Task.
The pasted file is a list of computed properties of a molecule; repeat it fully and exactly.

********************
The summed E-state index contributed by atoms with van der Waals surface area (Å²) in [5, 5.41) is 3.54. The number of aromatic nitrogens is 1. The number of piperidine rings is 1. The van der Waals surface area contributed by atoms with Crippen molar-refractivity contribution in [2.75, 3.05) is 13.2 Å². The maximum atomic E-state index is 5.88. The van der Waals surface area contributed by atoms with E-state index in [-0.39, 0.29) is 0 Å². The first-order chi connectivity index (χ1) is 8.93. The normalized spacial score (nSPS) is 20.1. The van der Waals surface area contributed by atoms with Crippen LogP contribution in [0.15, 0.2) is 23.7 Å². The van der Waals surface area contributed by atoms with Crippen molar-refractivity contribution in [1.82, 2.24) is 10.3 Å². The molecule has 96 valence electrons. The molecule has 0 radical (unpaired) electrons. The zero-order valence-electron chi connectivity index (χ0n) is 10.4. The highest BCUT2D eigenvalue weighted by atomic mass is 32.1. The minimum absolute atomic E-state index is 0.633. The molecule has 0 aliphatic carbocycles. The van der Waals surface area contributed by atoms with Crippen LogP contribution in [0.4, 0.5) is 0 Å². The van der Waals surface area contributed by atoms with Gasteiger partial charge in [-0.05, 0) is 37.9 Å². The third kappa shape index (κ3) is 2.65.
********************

The summed E-state index contributed by atoms with van der Waals surface area (Å²) in [5, 5.41) is 3.54. The number of aromatic nitrogens is 1. The number of piperidine rings is 1. The van der Waals surface area contributed by atoms with Crippen molar-refractivity contribution in [2.75, 3.05) is 13.2 Å². The maximum atomic E-state index is 5.88. The van der Waals surface area contributed by atoms with E-state index in [-0.39, 0.29) is 0 Å². The first-order chi connectivity index (χ1) is 8.93. The normalized spacial score (nSPS) is 20.1. The van der Waals surface area contributed by atoms with Crippen LogP contribution in [0.15, 0.2) is 23.7 Å². The van der Waals surface area contributed by atoms with Crippen molar-refractivity contribution in [1.82, 2.24) is 10.3 Å². The molecule has 96 valence electrons. The molecule has 0 radical (unpaired) electrons. The zero-order valence-electron chi connectivity index (χ0n) is 10.4. The highest BCUT2D eigenvalue weighted by atomic mass is 32.1. The minimum absolute atomic E-state index is 0.633. The molecule has 0 aliphatic carbocycles. The van der Waals surface area contributed by atoms with Crippen LogP contribution in [0.4, 0.5) is 0 Å². The van der Waals surface area contributed by atoms with Gasteiger partial charge in [-0.05, 0) is 37.9 Å². The third kappa shape index (κ3) is 2.65.